You claim we can make this work if we all stick together -- "work" has a broad range of interpretation. My primary concern isn't making a preselected site work, it is in making the meeting maximally productive. I think we could have a much better meeting if we all work together to change the venue, before you start signing all the additional required contracts to make this site work.
Geoff, I realize that you and Howard are not keen on the idea of another Albuquerque meeting, but it was voted in by the SEC, we do have a signed contract for the meeting, and there are more than adequate facilities available to us. I should like to point out that you completely missed the Doubletree Albuquerque, which is a highly rated 3-star hotel that is also adjacent to the Albuquerque convention center (so a block and half from the Hyatt) and has 295 guestrooms. The La Posada is a 4-star rated property with 115 rooms that is also within two blocks of the Hyatt, so that’s (395+295+115=805) already more than our normal room block of 800 rooms within a two block span. There’s at least another 326 3&2-star rooms that are less than a mile from the Hyatt, and a whole bunch more if you’re willing to go up to 2 miles.
I’ve been assured that the washing machine has been completely replaced by a modern noiseless unit in a more remote area where it is completely inaudible from the meeting spaces. There are at least 5 more good restaurants in the downtown area than the last time we were there, and I’ve been told the night-life is much better (which may not mean much when compared with other locations). Where it’s not my favorite location either, it is a reasonably good value in these tough economic times, and I’m sure some of our folks will appreciate that.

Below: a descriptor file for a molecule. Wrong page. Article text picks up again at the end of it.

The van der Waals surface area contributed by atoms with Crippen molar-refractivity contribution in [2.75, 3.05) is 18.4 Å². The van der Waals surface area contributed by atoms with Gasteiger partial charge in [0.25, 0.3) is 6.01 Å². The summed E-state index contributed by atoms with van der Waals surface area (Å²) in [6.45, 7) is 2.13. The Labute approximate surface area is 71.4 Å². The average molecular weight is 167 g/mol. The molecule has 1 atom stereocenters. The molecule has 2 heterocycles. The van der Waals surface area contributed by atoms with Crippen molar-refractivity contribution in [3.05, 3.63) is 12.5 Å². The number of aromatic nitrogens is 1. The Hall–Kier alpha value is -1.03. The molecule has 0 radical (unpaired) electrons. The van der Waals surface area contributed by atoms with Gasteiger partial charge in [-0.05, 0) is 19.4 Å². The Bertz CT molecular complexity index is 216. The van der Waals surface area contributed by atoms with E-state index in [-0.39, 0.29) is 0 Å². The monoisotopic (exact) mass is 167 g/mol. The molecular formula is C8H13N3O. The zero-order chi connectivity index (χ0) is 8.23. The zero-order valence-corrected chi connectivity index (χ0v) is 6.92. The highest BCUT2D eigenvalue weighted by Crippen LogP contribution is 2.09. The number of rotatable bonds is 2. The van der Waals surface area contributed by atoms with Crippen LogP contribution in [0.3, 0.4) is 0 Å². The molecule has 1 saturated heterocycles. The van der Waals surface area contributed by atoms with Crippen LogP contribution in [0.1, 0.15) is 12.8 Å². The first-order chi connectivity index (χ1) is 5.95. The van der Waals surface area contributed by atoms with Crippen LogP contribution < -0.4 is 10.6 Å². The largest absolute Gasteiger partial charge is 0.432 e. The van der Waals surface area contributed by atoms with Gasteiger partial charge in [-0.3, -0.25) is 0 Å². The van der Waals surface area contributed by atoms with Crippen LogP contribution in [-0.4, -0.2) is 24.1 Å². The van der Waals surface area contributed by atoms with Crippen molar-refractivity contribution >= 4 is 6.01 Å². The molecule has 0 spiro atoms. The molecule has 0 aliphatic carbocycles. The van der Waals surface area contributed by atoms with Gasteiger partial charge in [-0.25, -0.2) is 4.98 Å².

I’ve been told the airport is better now, but I’m afraid America West is still struggling so folks might want to stick with the other major carriers (Delta, United, American, Northwest, Southwest, and Alaska).
I don’t know if this helps at all, but I would appreciate it if you and Howard would make an effort not to douse this fire with gasoline by spreading misleading/alarming rumors to the folks at large. We can make this one work if we all stick together, and yes, I’ll even agree not to suggest it again until we’re less than 350 attendees again, OK.
La Posada de Albuquerque (only 1/4 mile away!)
125 2nd Street NW
Albuquerque, NM 87102
At A Glance Cost: Expensive
The city's most historic hotel, was built in 1939 by New Mexico native Conrad Hilton (who honeymooned here with bride Zsa Zsa Gabor). Today, it stands as one of the finest hotels in the Southwest. All 114 guest rooms and suites feature Spanish tile, hand-carved furnishings, and all the amenities you would expect in a luxury hotel. Four meeting rooms with large windows and antique carved woodwork are equipped with state-of-the-art audio/visual equipment and furnishings...easily customized for any function. The lobby bar, with its hand-painted murals, hand-crafted beams and balconies, has long been one of the city's most popular meeting spots. Conrad's Downtown is renowned for its award-winning cuisine. La Posada is located 1 block from the convention center, and just minutes from Old Town Plaza, museums and historic sites. Get lost in history...find yourself at La Posada de Albuquerque.
Roger, If you got that impression it was
erroneous. We have the Albuquerque Convention Center right next to the
Hyatt and they have plenty of meeting space for us. People keep whining
about Albuquerque, not because it is not good meeting spaces and a low-cast
bargain as well, but because they think Albuquerque is a rather uninteresting
venue in which to hold a meeting. Some folks would disagree with that,
but I suspect that after this trip we will not choose Albuquerque again because
the whiners are louder. :-)